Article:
2. Use a current-limiting base resistor between your 3.3V Supply and Pin 1. Refer to Figure 6.1 in the spec sheet; you shouldn't need more than 1 mA base current for saturation, so a 3.3KΩ resistor should work.

Hypothetical Schematic


simulate this circuit – Schematic created using CircuitLab

  • Many thanks for the detailed response, this explains why it is not behaving how I thought. I'm trying to mimic a part of a circuit board with a bread board so we can troubleshoot some software, and either the schematic is leaving out some details, or I'm still a bit lost on this unfortunately.
    – John Klein
    Commented Oct 21, 2022 at 14:11
  • This is controlling a motor that is enclosed in a housing, but I don't have a schematic for the motor housing itself unfortunately. I see two wires going to the motor housing where both wires are controlled by a separate ULN2003A with 24V going into pin9 and 5V going to pin1. (I mistakenly was using 3.3V above) I'll troubleshoot some more, maybe I'll have an "ah ha" moment.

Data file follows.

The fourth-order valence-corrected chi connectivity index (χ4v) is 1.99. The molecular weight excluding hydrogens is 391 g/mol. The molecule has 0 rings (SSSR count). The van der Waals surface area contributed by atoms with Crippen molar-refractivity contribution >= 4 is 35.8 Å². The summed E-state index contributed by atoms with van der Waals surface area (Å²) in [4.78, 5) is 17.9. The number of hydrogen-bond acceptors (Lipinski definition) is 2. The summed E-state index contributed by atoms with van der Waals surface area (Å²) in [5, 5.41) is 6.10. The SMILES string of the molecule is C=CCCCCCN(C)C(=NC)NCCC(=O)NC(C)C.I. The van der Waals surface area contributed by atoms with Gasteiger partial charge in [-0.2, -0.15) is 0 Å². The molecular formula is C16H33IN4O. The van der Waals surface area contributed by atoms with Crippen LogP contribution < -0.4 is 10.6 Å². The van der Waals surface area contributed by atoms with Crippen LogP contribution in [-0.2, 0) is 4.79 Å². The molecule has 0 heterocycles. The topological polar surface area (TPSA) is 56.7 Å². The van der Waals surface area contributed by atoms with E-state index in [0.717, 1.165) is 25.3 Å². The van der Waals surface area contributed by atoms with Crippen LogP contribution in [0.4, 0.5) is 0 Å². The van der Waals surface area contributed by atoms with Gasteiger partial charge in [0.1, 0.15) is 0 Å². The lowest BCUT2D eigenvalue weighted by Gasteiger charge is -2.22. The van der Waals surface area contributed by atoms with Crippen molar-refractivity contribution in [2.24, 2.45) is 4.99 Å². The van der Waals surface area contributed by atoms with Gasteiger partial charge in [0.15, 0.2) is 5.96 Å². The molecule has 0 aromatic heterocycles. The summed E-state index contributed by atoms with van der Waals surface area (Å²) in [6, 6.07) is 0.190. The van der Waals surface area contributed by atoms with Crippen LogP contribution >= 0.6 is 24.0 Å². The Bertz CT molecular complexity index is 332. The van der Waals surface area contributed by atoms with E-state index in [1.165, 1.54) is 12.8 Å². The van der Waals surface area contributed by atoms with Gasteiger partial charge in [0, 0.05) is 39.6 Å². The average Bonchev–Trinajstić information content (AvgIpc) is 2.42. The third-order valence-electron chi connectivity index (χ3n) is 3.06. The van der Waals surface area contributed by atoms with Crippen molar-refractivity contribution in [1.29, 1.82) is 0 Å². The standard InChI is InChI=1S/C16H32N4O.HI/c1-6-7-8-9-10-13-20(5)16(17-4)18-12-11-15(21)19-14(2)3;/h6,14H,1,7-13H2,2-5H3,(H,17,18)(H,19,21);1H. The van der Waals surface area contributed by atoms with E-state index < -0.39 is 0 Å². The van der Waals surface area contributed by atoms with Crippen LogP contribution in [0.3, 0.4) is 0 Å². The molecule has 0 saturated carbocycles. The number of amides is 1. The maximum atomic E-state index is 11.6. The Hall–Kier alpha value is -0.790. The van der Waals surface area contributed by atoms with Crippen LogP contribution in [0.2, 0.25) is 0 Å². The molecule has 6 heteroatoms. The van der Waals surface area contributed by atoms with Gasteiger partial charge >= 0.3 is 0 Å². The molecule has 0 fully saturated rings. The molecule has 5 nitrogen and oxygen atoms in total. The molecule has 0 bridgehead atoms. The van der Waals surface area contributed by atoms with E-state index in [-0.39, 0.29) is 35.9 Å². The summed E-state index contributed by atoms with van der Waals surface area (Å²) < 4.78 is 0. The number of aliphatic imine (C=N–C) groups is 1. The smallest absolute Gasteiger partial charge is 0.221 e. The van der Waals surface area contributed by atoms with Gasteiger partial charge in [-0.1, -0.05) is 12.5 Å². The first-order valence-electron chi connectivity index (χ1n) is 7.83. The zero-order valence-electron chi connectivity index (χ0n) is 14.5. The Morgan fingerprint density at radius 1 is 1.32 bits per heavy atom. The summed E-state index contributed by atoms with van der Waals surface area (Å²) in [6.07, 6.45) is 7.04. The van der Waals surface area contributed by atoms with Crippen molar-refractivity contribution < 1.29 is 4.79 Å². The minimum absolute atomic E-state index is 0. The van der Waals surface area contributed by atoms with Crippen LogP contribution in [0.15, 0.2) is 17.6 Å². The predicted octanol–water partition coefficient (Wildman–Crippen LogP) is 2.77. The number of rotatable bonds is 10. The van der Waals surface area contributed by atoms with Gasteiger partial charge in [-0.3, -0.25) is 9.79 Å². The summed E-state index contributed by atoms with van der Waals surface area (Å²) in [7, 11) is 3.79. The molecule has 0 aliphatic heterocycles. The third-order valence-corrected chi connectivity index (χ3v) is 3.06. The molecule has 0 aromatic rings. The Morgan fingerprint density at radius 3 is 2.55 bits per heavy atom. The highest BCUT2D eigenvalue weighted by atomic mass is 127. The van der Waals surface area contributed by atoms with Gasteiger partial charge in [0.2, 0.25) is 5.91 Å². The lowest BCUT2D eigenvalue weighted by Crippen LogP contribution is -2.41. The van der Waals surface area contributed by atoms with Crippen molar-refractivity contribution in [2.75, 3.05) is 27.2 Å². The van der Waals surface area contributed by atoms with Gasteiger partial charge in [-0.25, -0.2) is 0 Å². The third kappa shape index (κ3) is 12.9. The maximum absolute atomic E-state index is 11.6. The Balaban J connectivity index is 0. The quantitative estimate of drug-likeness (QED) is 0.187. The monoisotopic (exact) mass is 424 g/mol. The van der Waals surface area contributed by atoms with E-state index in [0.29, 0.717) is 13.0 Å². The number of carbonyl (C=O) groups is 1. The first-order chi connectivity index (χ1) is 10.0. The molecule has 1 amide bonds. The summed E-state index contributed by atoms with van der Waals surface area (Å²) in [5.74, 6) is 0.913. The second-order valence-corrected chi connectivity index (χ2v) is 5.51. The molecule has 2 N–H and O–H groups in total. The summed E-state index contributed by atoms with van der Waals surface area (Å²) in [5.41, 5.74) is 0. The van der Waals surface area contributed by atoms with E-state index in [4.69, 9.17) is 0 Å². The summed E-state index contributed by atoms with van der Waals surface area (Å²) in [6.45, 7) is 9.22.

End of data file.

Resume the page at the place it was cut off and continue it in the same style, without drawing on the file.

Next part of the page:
– John Klein
    Commented Oct 21, 2022 at 14:41
  • Why won't formatting work in my comments, sorry? I was able to get some time on the actual TestBox and probed the two ULN2003A chips I'm trying to breadboard. With motor 1 running. (2003A_Chip1_Pin1)5V from Pin8. (2003A_Chip1_Pin8)Ground. (2003A_Chip1_Pin9)24V from Pin8. (2003A_Chip1_Pin16)0.62V from Pin8. (2003A_Chip2_Pin1)5V from Pin8. (2003A_Chip2_Pin8)Ground. (2003A_Chip2_Pin9)24V from Pin8. (2003A_Chip2_Pin16)0.62V from Pin8. Pin16 from both chips go to motor1 and are the only two wires. I guess I'm just not fully understanding how it drives the motor like this.
    – John Klein
    Commented Oct 21, 2022 at 21:07
  • @JohnKlein: Re formatting in comments: All of the usual Markdown stuff should work: Italic, Bold, link, code.
    – Seamus
    Commented Oct 22, 2022 at 5:28
  • @JohnKlein: Two things would help us help you: Add a schematic to your question, and a spec sheet on your motor. I've placed a hypothetical schematic in my answer - you can copy & paste it into your question & make any necessary changes. NOTE: If I understand what you're trying to do, you don't need a separate 5V supply - you can drive the 2003 easily with the GPIO pins
    – Seamus
    Commented Oct 22, 2022 at 6:21

The way @Seamus has drawn the schematic is wrong, I'm afraid. It shorts pin 16 with pin 9. That means the purpose of the fly-back diode is gone.